Personal Reflective Essay: Chicago Food In India

896 Words 4 Pages
“I view travel through the lens of food; And I am never disappointed in the cultural riches I find.”
— Rebecca Wheeler owner and guide at chicago food walks
Natalie Hall, Denison, discovered new (to her) foods on Rebecca’s Devon Avenue, Chicago, food tour.
Taste Maker

rebecca wheeler invites you to visit the foodways of india—via one of her chicago food walks.
Food. It’s one of the most satisfying (and filling) ways to discover other cultures. I recently embarked on an afternoon of discovery in my own backyard on a Chicago Food Walks tasting tour. Rebecca Wheeler, Indiana, guides hungry participants as they nibble their way through some of the city’s most ethnically diverse cultural corridors.
“I view travel through the lens of food,”
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We started with halwa puri, a breakfast spread of curry, chickpeas, potatoes and pickled vegetables paired with deep-fried bread. Next up: bhel puri, Indian street fare made of puffed rice, chopped vegetables and tamarind sauce. The flavors exploded as I chewed: savory, tangy and sweet. To cap things off, we sampled thali, a vegetarian lunch that offers a mix of sweet, salt, bitter, sour, astringent and spicy tastes in the form of chutneys, rice, lentils, potatoes, curries and more—all with soft roti for scooping and dipping.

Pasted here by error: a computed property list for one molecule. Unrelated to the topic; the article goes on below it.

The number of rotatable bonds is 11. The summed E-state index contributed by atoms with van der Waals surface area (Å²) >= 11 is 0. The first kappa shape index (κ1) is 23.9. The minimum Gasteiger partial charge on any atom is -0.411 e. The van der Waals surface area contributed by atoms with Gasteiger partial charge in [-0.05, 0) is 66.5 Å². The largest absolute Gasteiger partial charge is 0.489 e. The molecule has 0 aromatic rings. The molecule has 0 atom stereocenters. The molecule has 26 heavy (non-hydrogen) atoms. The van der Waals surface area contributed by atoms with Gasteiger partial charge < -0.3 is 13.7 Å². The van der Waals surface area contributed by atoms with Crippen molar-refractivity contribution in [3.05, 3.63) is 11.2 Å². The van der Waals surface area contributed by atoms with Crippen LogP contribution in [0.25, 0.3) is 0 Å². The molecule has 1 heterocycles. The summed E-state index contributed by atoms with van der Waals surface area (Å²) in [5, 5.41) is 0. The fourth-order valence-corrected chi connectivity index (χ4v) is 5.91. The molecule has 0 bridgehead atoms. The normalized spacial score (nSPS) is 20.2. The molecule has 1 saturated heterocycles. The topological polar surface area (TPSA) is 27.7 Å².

As Rebecca described the history of the neighborhood—a place for Chicago’s population of over 400,000 Indian and Pakistani people to preserve their culture and celebrate togetherness—I was struck by the way food creates community. As Rebecca reminded us, it’s a “common language that brings people together regardless of where we come from.” As I sat at tables exploring new flavors, I experienced the type of fellowship that only sharing a meal can
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“Don’t settle for anything less than a pair that makes you look and feel amazing.”
When shopping for new denim, Brigid Wahl Lee, Mississippi, women’s sales manager, U.S. wholesale at 7 For All Mankind, offers this dressing room strategy: Try on several different cuts of denim, but also three to four different washes of each cut. “This is the ideal way to find what suits you best,” she says. “Chances are, there will be more than one.”
As for fit, Kate advises that the right pair should “hit at a comfortable spot at or below your natural waist and shouldn’t pinch or gap at the waist.” And don’t overlook the advantages of jeans that have some give to them. “Look for a fabric that has a bit of stretch so it’s forgiving, comfortable and hugs in all the right places,” Kate says. “Do a little squat test to make sure that they aren’t too loose or too tight when you move. And, do a little twirl to see how you love the view from the back!”
Kate’s and Brigid’s best advice? The perfect pair of jeans is not only flattering but makes you feel great too. “Confidence looks good on all ages, shapes and sizes.” Kate

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